Lay Centre scholars promote dialogue, understanding

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'Putting ourselves in other people's shoes helps see the world through their eyes'

Lay Centre scholars promote dialogue, understanding

By Heather Walker

ROME — Loredana Fabijanic from Croatia just finished the first year of her social science doctoral program at the Pontifical University of St. Thomas Aquinas. As a Lay Centre Leadership Scholar, focused on faith and liturgy, her aim is to promote community life by being an example through everyday life.

“The organization of liturgical life at The Lay Centre prepares me to accept and work with many different people in diverse and new circumstances,” said Fabijanic. “The Lay Centre has also given me the opportunity to see how important it is to work for ecumenical and interreligious dialogue. It challenges me to live my faith with more authenticity and it truly teaches me to always question my statements and arguments as a constant reminder for me to put myself in other people’s shoes and to see the world through their eyes.”

She went on to explain how she continually discovers that “no matter what religion one belongs to, every liturgy offers something beautiful and new to reflect upon, to contemplate and learn, and one who truly loves God, cannot hate someone who is different, no matter how different they are."

“In fact, the more we encounter diversity, the more we discover our uniqueness. At the same time the greatness of God is revealing itself to us,” she said.

In May, Fabijanic organized a special evening prayer to celebrate Easter on the Julian calendar. Two Eastern Christian Lay Centre scholars, Olena Shust, a Ukrainian Greek Catholic student from Ukraine, who is a doctoral candidate in psychology at the Pontifical Salesian University, and Stergiani Tapaskou, a Greek Orthodox student from Greece, studying Sacred Scripture at the Pontifical Biblical Institute, prepared the hymns for Resurrection Matins, which is central to the celebration of Easter in the Byzantine tradition. The scholars adapted the text so it could be prayed without a priest. Fabijanic said “their contribution and collaboration were fundamental in preparing the liturgy.”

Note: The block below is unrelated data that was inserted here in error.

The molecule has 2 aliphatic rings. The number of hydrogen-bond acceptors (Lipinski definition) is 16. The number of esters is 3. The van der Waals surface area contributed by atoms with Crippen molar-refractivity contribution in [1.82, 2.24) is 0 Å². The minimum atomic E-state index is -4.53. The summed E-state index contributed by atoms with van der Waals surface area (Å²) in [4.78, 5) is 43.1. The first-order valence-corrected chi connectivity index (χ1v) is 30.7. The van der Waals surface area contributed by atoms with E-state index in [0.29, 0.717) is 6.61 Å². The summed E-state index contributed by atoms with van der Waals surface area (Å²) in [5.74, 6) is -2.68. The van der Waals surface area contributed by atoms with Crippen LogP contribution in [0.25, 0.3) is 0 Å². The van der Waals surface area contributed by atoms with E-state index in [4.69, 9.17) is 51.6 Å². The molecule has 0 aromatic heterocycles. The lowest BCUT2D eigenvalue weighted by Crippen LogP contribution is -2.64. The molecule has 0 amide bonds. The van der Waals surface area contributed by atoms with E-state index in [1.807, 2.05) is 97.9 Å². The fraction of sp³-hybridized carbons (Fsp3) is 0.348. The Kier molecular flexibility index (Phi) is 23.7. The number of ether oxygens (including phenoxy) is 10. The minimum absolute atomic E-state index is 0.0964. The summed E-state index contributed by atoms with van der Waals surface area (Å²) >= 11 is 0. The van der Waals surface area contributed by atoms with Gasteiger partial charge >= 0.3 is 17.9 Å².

The Lay Centre community read aloud in English, Italian, Spanish, Ukrainian and Greek the liturgical readings and listened to a recording of the Hymn of Light (Exapostilarion) and Praises, sung in Church Slavonic by the choir of monks of the Benedictine Abbey of Chevetogne in Belgium. This monastery, dedicated to praying for Christian unity, welcomes both Eastern and Western Christian monks.

Together with other Lay Centre scholars, Shust, Tapaskou and Fabijanic decorated the chapel with Eastern Christian icons of the crucifixion, the Resurrection, and the Mother of God.

Fabijanic explained: “I would say that the main thing in liturgy is understanding. Sometimes we do not question the things we know, and we take them for granted, even in Roman Catholic liturgy. But I find it very enriching when one asks why we do things the way we do them. This opens up a world of new knowledge. In the liturgy one can experience the faith of the apostles, the fathers of the Church, theology, philosophy, history, art, music, body gestures, garments, silence, spirituality… everything is connected in that moment. Finally, everything, all these elements, lead us to the true experience of the real presence of God.”

Fabijanic said the prayer was very touching for her.

“The students remained in silence in the chapel in front of the icons, as if they were in no hurry to rush off to dinner,” she said. “I think that these moments of silence and peace are something lacking in the lives of contemporary women and men, and something that Eastern liturgy, through soothing chant, candlelight and icons, offers in a special way.”

Shust recalled St. John Paul II, who affirmed that “Eastern and Western churches are the two lungs through which the whole ecumenical Church breathes.”

She said such prayer activity reflects the ecumenical spirit and mission of The Lay Centre.

“The prayer of Easter Canon helped me to be closer to my home and our way of praying and faith in the Ukrainian Greek Catholic tradition, which is very deep from a theological and spiritual point of view,” Shust said. “It was also an opportunity to share its very rich symbolism and spiritual meaning with other members of the community and glorify the Resurrection of Jesus ut unum sint.”

Tapaskou, too, was delighted to take part in the preparation of the liturgy:  “It was a beautiful moment of prayer-sharing, which included hymns and readings from the Resurrection Canon. The community was emotionally charged as we celebrated the Resurrection of Jesus for the second time. The reading of all these unique liturgical texts, thanks to the organization and abundant participation, came along with a feeling of refreshment.”

Photo courtesy Lay Centre scholars

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